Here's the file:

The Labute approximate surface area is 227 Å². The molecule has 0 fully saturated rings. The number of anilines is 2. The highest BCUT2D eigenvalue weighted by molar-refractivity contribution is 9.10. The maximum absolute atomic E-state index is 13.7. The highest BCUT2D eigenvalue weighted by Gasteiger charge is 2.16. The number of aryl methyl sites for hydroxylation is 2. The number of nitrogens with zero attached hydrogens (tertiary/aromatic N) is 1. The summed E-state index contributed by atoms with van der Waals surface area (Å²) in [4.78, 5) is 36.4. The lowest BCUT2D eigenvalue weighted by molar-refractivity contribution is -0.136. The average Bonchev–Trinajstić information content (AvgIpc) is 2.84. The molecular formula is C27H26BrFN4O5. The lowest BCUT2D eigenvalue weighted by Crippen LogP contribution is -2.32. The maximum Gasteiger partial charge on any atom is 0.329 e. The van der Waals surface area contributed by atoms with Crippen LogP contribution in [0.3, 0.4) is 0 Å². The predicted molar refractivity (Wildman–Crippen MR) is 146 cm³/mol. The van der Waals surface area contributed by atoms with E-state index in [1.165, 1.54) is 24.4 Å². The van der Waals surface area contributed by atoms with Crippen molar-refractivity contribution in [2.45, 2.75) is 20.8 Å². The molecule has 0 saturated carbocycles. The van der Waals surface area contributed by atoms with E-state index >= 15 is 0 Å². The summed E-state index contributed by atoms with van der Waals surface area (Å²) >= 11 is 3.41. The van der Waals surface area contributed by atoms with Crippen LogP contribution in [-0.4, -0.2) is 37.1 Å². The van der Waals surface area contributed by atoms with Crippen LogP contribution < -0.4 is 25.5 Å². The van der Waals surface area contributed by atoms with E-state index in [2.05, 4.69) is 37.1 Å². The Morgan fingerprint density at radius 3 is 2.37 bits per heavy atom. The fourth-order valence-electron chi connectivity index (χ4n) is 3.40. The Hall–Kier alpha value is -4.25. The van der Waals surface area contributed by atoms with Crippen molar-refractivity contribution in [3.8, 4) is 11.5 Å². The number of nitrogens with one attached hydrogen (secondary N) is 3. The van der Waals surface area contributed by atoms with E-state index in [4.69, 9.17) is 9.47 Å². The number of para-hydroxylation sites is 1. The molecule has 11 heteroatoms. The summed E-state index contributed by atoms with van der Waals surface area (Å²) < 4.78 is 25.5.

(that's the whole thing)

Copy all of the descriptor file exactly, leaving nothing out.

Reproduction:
The Labute approximate surface area is 227 Å². The molecule has 0 fully saturated rings. The number of anilines is 2. The highest BCUT2D eigenvalue weighted by molar-refractivity contribution is 9.10. The maximum absolute atomic E-state index is 13.7. The highest BCUT2D eigenvalue weighted by Gasteiger charge is 2.16. The number of aryl methyl sites for hydroxylation is 2. The number of nitrogens with zero attached hydrogens (tertiary/aromatic N) is 1. The summed E-state index contributed by atoms with van der Waals surface area (Å²) in [4.78, 5) is 36.4. The lowest BCUT2D eigenvalue weighted by molar-refractivity contribution is -0.136. The average Bonchev–Trinajstić information content (AvgIpc) is 2.84. The molecular formula is C27H26BrFN4O5. The lowest BCUT2D eigenvalue weighted by Crippen LogP contribution is -2.32. The maximum Gasteiger partial charge on any atom is 0.329 e. The van der Waals surface area contributed by atoms with Crippen LogP contribution in [0.3, 0.4) is 0 Å². The predicted molar refractivity (Wildman–Crippen MR) is 146 cm³/mol. The van der Waals surface area contributed by atoms with E-state index in [1.165, 1.54) is 24.4 Å². The van der Waals surface area contributed by atoms with Crippen molar-refractivity contribution in [2.45, 2.75) is 20.8 Å². The molecule has 0 saturated carbocycles. The van der Waals surface area contributed by atoms with E-state index >= 15 is 0 Å². The summed E-state index contributed by atoms with van der Waals surface area (Å²) >= 11 is 3.41. The van der Waals surface area contributed by atoms with Crippen LogP contribution in [-0.4, -0.2) is 37.1 Å². The van der Waals surface area contributed by atoms with Crippen LogP contribution < -0.4 is 25.5 Å². The van der Waals surface area contributed by atoms with E-state index in [2.05, 4.69) is 37.1 Å². The Morgan fingerprint density at radius 3 is 2.37 bits per heavy atom. The fourth-order valence-electron chi connectivity index (χ4n) is 3.40. The Hall–Kier alpha value is -4.25. The van der Waals surface area contributed by atoms with Crippen molar-refractivity contribution in [3.8, 4) is 11.5 Å². The number of nitrogens with one attached hydrogen (secondary N) is 3. The van der Waals surface area contributed by atoms with E-state index in [4.69, 9.17) is 9.47 Å². The number of para-hydroxylation sites is 1. The molecule has 11 heteroatoms. The summed E-state index contributed by atoms with van der Waals surface area (Å²) < 4.78 is 25.5.